Contrasting Values in the Sustainability Debate: Limitations of Economic Valuations and their Role in Decision-making

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Andrew L. Fanning, (2012), Contrasting Values in the Sustainability Debate: Limitations of Economic Valuations and their Role in Decision-making, World Economics Association (WEA) Conferences, No. 2 2012, Sustainability – Missing Points in the Development Dialogue, 24th September to 21st October, 2012

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Abstract

This paper explores some of the more controversial conceptual issues surrounding ecosystem valuations in monetary terms along with their role in the greater decision-making process. I argue that there is an urgent need to be explicit about the underlying social goals being pursued by any given policy/action and that the degree in which a given policy makes trade- offs between achieving each goal should also be transparent. In the context of the sustainability debate, economic valuations of ecosystems can provide missing information necessary for achieving the goal of allocative efficiency, but they must be accompanied by a similar ‘conversion’ of how much economic activity ‘contributes’ to the goal of ecological sustainability.


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3 responses

  • petersoderbaum says:

    Your paper is clearly written but I think that you have to discuss the role of the analyst in relation to democracy and also the meaning of ‘economic’ in ‘economic valuation’. Are ecological impacts part of that which is ‘economic’ or does ‘economic’ stand for ‘monetary’ as part of your argument?
    In a democracy people are guided by their ideological orientations. The debate over the years about CBA tells us that no consensus can be expected about the values built into CBA. I think therefore that we have to deal with competing ideological orientations that appear relevant to decision-makers and among ideological orientations, different interpretations of sustainable development. The conclusions in terms of ranking can then only be conditional in relation to each ideological orientation considered. Reference to ‘allocative efficiency’, if used at all, can not be given a general meaning but only be understood in relation to the ideological orientation of a specific individual (understood as a political economic person). This means that the role of the analyst is to illuminate an issue rather than solve it. Only democratically elected politicians can bring things together in terms of a final decision. In your Figure 1 (from Norton) I therefore think that the first reflective level should be followed up in a different way from indicated in Tier 2.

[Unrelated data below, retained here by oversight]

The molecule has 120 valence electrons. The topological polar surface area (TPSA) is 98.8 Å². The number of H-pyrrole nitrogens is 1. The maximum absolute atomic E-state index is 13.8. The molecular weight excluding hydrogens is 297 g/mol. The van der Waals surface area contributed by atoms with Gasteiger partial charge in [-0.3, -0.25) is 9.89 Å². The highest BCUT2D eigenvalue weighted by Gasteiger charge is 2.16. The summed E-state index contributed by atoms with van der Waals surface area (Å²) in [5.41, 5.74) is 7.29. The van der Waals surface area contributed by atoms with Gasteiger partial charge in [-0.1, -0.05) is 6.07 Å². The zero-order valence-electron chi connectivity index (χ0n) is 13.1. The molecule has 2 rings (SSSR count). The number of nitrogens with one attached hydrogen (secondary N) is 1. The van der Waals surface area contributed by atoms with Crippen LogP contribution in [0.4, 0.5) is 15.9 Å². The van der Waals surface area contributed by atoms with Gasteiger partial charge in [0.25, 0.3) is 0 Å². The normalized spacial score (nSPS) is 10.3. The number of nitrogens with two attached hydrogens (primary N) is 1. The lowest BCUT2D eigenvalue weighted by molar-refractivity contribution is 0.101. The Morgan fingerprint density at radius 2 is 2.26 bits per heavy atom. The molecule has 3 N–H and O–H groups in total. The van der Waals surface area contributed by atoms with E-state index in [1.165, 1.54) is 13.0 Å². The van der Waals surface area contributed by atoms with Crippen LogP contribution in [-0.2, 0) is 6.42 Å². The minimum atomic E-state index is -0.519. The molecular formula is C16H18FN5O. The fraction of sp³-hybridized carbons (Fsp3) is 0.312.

Peter Söderbaum

  • Nandan Nawn says:

    Thanks for the paper. I would suggest a somewhat higher emphasis on the role of information/knowledge on the processes involving valuation of any kind, monetary or other numeraires. For example, ecological sustainability and utility maximisation may not be contradictory (sec 3.1), if the agents concerned receive utility out of actions towards conservation/regeneration of natural endowments. This issue is reflected in the long standing debate on farmer’s knowledge vis-a-vis the ‘optimum resource utilisation’ pattern in a given scenario.
    Similarly, while ‘information obtained via economic valuations’ (sec. 4.0) may influence the societal decision making in some way, so will be the information that results in economic valuations.
    Finally, more we talk about numeraires other than money, more complex becomes the process of evaluation; but such difficulties shall not deter us to pinpoint the problems. An alternative may not be immediately available, but we must explore.

  • Andrew Fanning says:

    Thank you Peter and Nandan for the comments.

    Peter, your thoughtful remarks are much appreciated. With respect to your first question, I was mainly using the term ‘economic’ with the mainstream environmental economics concept of ‘Total Economic Value’ in mind. As such, I argue that ecological impacts can certainly be considered ‘economic’ but this misses the whole story because only limited instrumental uses of the ecosystem by humans are represented (even in the neoclassical world of perfect information where the monetary price is representative of economic value). Your second point gave me lots of food for thought for which I am grateful, especially with respect to how ideological orientations shape the social goals discussed in my paper. Many thanks, as well, to you and Malgorzata for all your hard work putting together this interesting and important conference.

    Nandan, I agree that utility maximization and ecological sustainability goals are not necessarily contradictory but I do think that it’s worthwhile for policies designed to accomplish both (e.g. win-win policies) to be explicit about how much each goal guides the policy formulation. While multiple indicators do make evaluations more complex, I agree that we must explore, indeed, the current human-ecological predicament compels us as analysts and as citizens to do better.
    Best,
    Andrew